The construction of another immigrant detention facility in Karnes County, Texas, will not solve the human rights violations that these facilities are known for. It will not make immigrants in Texas safer, and it will not make our country any safer either. Last October, our own Verónica Bayetti Flores highlighted the continued importance of coalitions such as the National Coalition for Immigrant Women’s Rights that bring a gendered approach to immigration work. As many immigrant rights advocates intimately know and newspapers have reported, women suffer various cruelties, such as sexual abuse (see the article on the Hutto Residential Center by Colorlines), shackling during childbirth and lack of adequate and timely medical treatment while in detention.
Last year, ICE acknowledged the failings in the system and announced sweeping reforms, including stronger oversight of its facilities, greater reliance on secure release options, and the construction of more civil facilities, which, according to federal officials, would provide a less penal environment for detained immigrants. ICE claims that these new facilities will replace existing beds in problematic facilities, yet no commitment has been made to close a single bed in any location, and there has been no indication of when it might make such a commitment. The government also continues to seek partnerships with entities that have helped create this abusive and dysfunctional system.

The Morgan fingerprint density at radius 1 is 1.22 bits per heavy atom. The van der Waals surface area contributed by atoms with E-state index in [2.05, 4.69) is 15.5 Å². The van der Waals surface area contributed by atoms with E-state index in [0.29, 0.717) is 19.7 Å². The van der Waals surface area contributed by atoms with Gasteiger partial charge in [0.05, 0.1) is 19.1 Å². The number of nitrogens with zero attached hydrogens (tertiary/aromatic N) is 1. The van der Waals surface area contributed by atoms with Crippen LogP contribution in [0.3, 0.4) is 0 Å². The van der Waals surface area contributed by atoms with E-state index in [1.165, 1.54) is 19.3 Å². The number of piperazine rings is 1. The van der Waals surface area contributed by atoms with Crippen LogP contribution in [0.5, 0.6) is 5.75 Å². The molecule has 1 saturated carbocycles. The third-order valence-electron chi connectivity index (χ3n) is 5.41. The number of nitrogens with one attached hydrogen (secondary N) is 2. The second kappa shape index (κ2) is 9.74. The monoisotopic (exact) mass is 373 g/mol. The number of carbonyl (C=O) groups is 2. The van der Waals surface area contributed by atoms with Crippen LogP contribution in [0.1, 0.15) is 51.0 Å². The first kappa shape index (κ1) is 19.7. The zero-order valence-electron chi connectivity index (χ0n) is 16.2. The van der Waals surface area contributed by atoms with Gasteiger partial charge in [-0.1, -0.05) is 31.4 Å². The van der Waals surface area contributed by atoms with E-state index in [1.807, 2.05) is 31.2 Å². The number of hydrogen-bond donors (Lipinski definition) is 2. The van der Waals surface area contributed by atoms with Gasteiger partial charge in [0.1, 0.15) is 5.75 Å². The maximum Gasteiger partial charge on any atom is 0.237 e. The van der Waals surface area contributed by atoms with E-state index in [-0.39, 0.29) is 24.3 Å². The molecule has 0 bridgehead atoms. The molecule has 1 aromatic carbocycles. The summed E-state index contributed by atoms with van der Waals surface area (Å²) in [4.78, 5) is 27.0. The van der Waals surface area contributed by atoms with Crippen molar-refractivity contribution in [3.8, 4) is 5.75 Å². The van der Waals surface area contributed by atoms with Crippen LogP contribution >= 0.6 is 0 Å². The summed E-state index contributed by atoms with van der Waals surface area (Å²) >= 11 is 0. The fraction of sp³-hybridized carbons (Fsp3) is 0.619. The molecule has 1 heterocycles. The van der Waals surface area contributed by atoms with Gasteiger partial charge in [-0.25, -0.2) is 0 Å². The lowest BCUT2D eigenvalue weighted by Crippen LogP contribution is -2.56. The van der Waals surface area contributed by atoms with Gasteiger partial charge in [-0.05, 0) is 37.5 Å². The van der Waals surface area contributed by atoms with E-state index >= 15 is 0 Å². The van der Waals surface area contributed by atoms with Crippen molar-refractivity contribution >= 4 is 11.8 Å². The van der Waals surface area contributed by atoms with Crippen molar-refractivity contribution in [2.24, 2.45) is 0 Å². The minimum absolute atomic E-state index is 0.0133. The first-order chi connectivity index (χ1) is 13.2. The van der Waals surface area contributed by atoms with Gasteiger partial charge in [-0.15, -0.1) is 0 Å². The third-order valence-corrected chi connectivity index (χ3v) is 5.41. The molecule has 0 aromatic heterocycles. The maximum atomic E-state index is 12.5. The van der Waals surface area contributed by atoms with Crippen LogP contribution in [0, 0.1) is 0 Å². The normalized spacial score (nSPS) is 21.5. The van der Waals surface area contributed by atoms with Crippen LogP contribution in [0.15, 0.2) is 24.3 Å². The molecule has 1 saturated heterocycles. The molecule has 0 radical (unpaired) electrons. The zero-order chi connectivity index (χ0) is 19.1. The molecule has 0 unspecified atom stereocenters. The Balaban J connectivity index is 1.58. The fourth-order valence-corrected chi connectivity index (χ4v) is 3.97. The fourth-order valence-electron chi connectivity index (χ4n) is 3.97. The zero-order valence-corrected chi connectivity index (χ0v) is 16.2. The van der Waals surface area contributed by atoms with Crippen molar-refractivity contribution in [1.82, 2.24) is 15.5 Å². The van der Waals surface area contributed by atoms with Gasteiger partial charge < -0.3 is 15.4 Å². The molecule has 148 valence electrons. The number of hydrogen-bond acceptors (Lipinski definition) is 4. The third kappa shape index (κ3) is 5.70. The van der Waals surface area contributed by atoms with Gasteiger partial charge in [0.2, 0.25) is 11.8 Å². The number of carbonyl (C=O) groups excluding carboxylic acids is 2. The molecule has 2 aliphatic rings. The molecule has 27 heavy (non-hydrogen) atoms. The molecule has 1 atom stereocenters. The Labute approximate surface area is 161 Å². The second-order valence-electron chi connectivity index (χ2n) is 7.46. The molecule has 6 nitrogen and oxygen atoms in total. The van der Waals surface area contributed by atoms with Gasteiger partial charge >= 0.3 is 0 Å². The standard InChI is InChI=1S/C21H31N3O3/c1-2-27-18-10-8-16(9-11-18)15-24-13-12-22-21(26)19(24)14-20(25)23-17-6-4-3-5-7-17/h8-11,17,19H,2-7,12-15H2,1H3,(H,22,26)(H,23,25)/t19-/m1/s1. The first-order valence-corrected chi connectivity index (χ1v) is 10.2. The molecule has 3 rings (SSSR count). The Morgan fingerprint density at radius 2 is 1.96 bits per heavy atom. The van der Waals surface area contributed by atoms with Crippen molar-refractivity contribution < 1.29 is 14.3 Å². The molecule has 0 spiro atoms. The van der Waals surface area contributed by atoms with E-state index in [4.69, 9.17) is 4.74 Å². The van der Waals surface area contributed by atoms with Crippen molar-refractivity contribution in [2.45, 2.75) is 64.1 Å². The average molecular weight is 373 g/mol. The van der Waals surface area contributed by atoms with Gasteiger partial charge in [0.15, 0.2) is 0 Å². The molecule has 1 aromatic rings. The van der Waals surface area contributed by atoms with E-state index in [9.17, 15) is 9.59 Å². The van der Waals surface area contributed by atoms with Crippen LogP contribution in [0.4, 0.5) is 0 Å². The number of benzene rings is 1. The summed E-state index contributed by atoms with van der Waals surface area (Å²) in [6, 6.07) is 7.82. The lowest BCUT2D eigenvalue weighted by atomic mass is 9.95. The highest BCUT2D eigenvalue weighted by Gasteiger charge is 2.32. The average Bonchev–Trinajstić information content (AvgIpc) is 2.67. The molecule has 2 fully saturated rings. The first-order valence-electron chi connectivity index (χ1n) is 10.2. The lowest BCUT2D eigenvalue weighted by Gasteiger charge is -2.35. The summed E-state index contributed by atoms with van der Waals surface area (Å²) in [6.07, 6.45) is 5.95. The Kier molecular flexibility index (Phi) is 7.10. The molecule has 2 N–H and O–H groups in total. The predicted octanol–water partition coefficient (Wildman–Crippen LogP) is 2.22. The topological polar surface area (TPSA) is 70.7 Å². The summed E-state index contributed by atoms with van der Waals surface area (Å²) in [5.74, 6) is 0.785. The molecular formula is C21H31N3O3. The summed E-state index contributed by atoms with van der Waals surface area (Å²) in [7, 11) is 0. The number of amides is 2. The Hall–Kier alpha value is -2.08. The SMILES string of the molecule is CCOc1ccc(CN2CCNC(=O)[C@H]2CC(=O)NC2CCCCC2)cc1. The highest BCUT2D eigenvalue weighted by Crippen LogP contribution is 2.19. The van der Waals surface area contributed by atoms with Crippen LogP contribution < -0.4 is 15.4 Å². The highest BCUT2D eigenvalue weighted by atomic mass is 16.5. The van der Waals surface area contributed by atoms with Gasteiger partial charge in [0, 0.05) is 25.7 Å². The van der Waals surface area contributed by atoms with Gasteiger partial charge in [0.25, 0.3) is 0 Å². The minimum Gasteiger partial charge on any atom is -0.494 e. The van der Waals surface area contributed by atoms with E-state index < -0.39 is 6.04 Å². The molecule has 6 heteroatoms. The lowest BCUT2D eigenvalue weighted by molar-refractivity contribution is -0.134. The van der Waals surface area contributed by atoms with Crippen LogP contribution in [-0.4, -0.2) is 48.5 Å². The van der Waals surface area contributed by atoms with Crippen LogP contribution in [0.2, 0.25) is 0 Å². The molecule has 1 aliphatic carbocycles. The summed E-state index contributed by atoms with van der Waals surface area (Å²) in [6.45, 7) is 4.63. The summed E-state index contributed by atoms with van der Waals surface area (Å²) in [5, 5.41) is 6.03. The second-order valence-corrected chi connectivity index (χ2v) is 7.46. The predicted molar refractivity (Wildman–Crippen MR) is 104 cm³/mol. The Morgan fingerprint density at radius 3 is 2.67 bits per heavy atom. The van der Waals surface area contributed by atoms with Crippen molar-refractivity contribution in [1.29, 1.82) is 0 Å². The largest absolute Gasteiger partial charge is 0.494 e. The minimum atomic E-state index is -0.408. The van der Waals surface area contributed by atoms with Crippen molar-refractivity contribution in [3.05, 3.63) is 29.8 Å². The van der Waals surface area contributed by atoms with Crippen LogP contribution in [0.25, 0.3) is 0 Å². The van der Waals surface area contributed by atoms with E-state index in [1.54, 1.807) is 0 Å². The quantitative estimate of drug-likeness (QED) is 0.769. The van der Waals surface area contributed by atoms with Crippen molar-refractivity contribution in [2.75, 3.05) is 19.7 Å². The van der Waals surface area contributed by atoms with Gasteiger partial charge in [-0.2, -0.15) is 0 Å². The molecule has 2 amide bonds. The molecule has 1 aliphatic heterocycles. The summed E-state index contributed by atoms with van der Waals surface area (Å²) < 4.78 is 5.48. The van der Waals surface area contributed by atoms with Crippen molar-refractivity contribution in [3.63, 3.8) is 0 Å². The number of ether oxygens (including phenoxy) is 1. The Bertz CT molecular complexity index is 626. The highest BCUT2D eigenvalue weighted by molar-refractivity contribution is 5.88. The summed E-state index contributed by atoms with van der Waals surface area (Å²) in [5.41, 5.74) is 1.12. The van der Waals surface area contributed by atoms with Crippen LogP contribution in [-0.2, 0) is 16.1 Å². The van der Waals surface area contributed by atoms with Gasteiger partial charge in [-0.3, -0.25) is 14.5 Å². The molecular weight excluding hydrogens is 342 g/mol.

This new facility will hold 600 beds and cost American taxpayers $32 million. The Geo Group, one of the largest for-profit prison corporations in the nation, will reap the awards of this contract. Immigrant women are increasingly detained because of increased workplace raids and simply because they have no legal status and no way to obtain and/or retain status. Women who only committed civil offenses (e.g., overstayed their visa or worked on a tourist visa) will walk the halls of the Karnes County facility and be treated as badly, if not worse, than citizen women who are convicted of more serious crimes.
We must continue to highlight the mistreatment of detainees in these detention centers, and stop their expansion and construction. To oppose the Karnes County facility, you can support Texans United for Families by signing their petition.
By Candace Gibson, Legal Intern